Debate was heated as councillors expressed their anger about the lack of progress with the redevelopment of the King Alfred Leisure Centre.
A final deadline of the end of next month was agreed last night (December 6) for developer Crest Nicholson to sign a development agreement.
If they fail to do so, Brighton and Hove City Council could call off its current partnership with Crest.
The housebuilder was due to have signed the deal in mid-2016 but held off, citing rising construction costs and a slowing of the housing market.
Further help came from the government which offered £15 million towards the costs of the £400 million project to speed up the building of much-needed affordable homes.
The development includes a sports centre, swimming pool, underground parking and 565 homes in five blocks of flats up to 18-storeys high.
But Crest has told the council that the scheme has a funding gap of about £16 million if it is to be financially viable.
At the council’s policy, resources and growth committee, the Conservative group leader Cllr Tony Janio challenged Labour council leader Daniel Yates over whether the failure to deliver the King Alfred development was a resignation matter.
Cllr Janio said: “I am fed up with excuses going on year after year and month after month.
“What happens if the developer signs in January and just sits on it for another year.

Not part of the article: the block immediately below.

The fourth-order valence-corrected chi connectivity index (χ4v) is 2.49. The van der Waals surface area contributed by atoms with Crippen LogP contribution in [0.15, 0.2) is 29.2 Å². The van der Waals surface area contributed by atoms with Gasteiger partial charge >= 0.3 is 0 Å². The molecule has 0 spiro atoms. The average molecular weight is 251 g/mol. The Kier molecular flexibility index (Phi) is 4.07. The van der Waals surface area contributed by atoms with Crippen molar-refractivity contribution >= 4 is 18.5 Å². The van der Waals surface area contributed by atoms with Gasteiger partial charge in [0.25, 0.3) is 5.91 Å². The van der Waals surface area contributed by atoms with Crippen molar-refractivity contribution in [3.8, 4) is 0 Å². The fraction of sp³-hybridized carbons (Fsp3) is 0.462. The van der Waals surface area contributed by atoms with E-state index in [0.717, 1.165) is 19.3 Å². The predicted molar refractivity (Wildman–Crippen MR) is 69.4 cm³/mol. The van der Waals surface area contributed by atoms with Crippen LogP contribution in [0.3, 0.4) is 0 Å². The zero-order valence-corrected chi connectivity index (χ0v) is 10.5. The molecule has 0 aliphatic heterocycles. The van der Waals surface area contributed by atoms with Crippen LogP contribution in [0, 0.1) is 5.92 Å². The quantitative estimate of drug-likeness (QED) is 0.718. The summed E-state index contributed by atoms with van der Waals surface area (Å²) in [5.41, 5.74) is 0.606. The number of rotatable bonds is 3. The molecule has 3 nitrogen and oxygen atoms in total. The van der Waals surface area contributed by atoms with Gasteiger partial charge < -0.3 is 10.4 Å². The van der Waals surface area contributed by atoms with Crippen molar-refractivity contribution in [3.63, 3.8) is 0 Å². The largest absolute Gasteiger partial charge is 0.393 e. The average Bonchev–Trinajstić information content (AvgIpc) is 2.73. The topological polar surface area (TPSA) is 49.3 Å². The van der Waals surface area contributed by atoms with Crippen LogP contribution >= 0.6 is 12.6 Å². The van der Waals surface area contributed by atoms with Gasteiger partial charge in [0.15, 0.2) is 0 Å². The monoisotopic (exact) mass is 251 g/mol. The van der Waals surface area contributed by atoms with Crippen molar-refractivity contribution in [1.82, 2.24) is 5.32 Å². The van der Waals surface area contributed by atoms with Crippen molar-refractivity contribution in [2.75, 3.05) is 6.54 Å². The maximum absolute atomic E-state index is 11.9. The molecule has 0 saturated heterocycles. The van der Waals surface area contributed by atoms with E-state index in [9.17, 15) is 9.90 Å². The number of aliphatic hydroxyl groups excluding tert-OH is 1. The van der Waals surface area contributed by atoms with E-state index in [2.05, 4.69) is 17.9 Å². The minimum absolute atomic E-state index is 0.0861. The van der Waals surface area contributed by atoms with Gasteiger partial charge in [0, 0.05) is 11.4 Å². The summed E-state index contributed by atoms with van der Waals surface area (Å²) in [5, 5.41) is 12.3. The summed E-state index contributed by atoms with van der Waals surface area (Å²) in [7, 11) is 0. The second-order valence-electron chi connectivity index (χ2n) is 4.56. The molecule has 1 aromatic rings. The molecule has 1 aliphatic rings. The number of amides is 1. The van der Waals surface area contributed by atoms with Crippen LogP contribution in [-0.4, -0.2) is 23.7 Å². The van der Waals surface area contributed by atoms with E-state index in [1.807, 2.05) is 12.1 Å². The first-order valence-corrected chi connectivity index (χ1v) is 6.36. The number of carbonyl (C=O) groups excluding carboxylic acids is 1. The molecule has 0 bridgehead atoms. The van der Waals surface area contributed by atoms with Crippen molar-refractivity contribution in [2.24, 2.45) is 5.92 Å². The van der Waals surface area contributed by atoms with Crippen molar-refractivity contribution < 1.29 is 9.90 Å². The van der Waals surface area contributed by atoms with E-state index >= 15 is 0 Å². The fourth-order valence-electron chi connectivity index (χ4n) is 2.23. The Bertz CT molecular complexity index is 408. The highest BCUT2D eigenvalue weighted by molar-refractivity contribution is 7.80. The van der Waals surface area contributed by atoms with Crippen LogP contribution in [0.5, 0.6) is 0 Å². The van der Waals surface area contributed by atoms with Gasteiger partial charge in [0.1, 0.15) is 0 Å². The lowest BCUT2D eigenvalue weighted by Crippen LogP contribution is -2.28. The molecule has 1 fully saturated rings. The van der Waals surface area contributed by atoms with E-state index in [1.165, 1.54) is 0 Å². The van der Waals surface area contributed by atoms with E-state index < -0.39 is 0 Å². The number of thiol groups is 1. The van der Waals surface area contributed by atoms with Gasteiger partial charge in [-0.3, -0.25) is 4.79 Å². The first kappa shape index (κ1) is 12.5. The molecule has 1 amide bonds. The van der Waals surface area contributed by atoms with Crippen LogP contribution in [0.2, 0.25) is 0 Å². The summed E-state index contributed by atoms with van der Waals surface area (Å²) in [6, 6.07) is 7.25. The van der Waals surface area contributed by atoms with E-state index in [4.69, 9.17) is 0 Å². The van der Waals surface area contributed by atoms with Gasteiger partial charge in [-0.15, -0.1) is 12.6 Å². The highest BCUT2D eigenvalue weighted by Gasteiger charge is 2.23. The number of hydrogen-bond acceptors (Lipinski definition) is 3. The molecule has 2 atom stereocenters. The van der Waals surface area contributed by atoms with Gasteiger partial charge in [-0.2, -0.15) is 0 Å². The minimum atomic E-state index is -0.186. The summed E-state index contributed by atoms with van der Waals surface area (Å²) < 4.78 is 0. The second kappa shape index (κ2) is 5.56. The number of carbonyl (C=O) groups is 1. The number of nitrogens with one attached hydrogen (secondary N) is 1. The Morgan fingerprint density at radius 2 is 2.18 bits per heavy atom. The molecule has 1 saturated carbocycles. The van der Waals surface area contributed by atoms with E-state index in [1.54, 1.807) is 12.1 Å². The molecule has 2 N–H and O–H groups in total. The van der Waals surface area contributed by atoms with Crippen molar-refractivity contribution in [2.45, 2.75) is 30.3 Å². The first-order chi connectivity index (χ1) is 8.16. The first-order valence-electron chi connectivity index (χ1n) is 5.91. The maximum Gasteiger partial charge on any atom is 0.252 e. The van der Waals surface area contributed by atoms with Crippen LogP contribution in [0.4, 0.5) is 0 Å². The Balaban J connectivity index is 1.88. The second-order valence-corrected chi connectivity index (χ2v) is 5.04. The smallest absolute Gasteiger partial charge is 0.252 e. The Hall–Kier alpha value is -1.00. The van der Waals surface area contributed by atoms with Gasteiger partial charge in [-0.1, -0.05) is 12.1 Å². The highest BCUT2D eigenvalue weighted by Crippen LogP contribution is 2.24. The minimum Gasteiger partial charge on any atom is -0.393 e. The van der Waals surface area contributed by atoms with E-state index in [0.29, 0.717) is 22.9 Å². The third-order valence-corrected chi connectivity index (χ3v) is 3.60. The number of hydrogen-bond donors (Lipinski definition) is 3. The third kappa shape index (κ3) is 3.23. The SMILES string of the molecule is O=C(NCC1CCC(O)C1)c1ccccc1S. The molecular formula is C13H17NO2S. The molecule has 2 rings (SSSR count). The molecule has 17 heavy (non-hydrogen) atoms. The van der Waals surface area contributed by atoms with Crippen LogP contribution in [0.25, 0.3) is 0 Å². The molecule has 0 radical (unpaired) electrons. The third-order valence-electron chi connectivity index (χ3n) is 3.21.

“This sports centre needs to be built. We need to get serious.
“When the Conservatives are in administration in May, with me as leader, if we do not get this sports centre in a further position than this, I will resign as leader of the council.
“If you do not get this agreement signed by the end of January, will you resign?”
Cllr Yates said: “I’ve been living in Sussex for 20 years and going to the King Alfred for all that time and for all that time I have been told about the development.
“This is not the first time a development has not proceeded on the King Alfred site.
“I am hoping this is the final solution for the King Alfred site and I am not going to turn it into a political football.”
In an effort to appease Crest Nicholson the council had dropped its affordable housing requirement to 20 per cent. Its policy is 40 per cent.
Green councillor Phélim Mac Cafferty urged the committee to note ‘with grave concern’ that the 20 per cent affordable housing was subject to negotiation.
He said: “We have substantial concerns about the housing element. We do not think this is acceptable.”
During public questions Save Hove campaigner Valerie Painter, who led opposition to an earlier scheme on the site, asked if the council would consider a ‘serious rethink’ of the 15-year-old planning brief.
She also asked if the council would consider selling the site.
Cllr Yates said that the council was continuing with the plan as it was and any decision on a sale would have to go to a future policy, resources and growth committee and the full council for approval.
The project is due to be discussed by the committee again next month – and officials are able to seek new options if no agreement is in place by the deadline.